Paul Linebarger, the real person behind the byline “Cordwainer Smith” was quite a serious and well-educated dude, even writing a textbook Psychological Warfare. Since “The Game of Rat and Dragon” was written in the middle of Cold War, when psychological warfare and brainwashing were topical topics, it’s easy to see the inspiration of the story. But why blend that heavy subject with sentimental fluff about cats? Imagine The Manchurian Candidate with several cute cat scenes.
Do stories need to make sense? Do stories about serious topics need to be serious and logical? “The Game of Rat and Dragon” has been reprinted extensively, including four of the giant doorstop SF retrospective anthologies of this century. Why is that?
Why do science fiction readers keep reading this story? Is it just our love of cats? Do we still hope people will become psychic? Or fear space might have psychological barriers? Or is it merely a story, well told, that entertains us for a few minutes?
The obvious answer is yes, it’s just a little story. But time and time again, I have to wonder why science fiction resonates with us. Science fiction has become immensely popular. As a society we have a vast appetite for fiction and an unquenchable thirst for novelty. Are we bored with reality and need all the books, movies, television shows, and video games we can consume which features interesting fictional realities? Why am I spending so much of my remaining life reading science fiction?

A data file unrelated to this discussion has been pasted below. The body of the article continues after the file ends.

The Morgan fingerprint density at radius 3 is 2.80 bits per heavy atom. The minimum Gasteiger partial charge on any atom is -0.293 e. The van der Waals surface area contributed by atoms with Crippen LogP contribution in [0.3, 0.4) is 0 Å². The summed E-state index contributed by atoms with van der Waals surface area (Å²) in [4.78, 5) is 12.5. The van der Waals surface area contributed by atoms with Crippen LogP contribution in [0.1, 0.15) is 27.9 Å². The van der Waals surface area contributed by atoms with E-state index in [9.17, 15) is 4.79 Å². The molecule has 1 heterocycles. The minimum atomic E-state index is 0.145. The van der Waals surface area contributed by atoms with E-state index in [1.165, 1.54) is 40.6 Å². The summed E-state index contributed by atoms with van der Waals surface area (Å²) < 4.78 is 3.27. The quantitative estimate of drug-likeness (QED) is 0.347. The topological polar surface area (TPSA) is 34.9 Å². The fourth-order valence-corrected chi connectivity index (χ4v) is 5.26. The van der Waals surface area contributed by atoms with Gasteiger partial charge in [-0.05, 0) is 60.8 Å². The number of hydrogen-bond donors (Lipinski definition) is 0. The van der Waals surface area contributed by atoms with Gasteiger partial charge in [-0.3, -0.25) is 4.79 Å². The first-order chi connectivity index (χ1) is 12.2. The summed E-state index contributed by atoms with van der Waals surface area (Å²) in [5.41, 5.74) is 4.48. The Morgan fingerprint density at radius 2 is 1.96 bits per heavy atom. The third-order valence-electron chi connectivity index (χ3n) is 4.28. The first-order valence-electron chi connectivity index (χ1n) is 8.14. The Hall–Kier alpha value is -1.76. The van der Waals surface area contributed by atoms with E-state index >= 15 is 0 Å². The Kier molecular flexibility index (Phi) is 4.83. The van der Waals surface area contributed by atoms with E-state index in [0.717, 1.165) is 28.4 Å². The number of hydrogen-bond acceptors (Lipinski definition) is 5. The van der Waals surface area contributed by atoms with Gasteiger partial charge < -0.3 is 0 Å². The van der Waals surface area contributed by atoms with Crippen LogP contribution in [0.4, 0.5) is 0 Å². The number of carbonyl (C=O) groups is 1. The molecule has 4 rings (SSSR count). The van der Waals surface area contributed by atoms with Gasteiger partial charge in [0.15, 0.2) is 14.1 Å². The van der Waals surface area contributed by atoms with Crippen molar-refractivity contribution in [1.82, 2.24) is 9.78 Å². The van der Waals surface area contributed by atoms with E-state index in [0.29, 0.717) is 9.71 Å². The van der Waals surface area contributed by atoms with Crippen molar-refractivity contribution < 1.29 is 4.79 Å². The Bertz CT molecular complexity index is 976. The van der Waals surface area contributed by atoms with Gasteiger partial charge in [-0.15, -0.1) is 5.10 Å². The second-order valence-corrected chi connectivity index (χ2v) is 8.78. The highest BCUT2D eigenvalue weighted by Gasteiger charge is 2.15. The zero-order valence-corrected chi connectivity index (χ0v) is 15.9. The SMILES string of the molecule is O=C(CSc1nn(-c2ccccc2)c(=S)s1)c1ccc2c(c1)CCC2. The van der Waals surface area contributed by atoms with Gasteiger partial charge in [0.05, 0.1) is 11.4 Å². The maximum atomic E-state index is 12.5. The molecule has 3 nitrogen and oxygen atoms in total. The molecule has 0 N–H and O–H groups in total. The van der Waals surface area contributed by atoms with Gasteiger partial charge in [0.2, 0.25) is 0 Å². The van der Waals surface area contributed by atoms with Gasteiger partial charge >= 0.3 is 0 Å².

And what about the ending? Isn’t it questioning another normalcy? Doesn’t Underhill love the cat, Lady May, just a little too much? A nurse shows interest in him, and then feels rebuffed because Underhill can only ask about a cat. Should we wonder about Underhill rejecting human company for feline? Or does that line up with our own preference for pet companions? Or is it symbolic for our preference for fiction over life?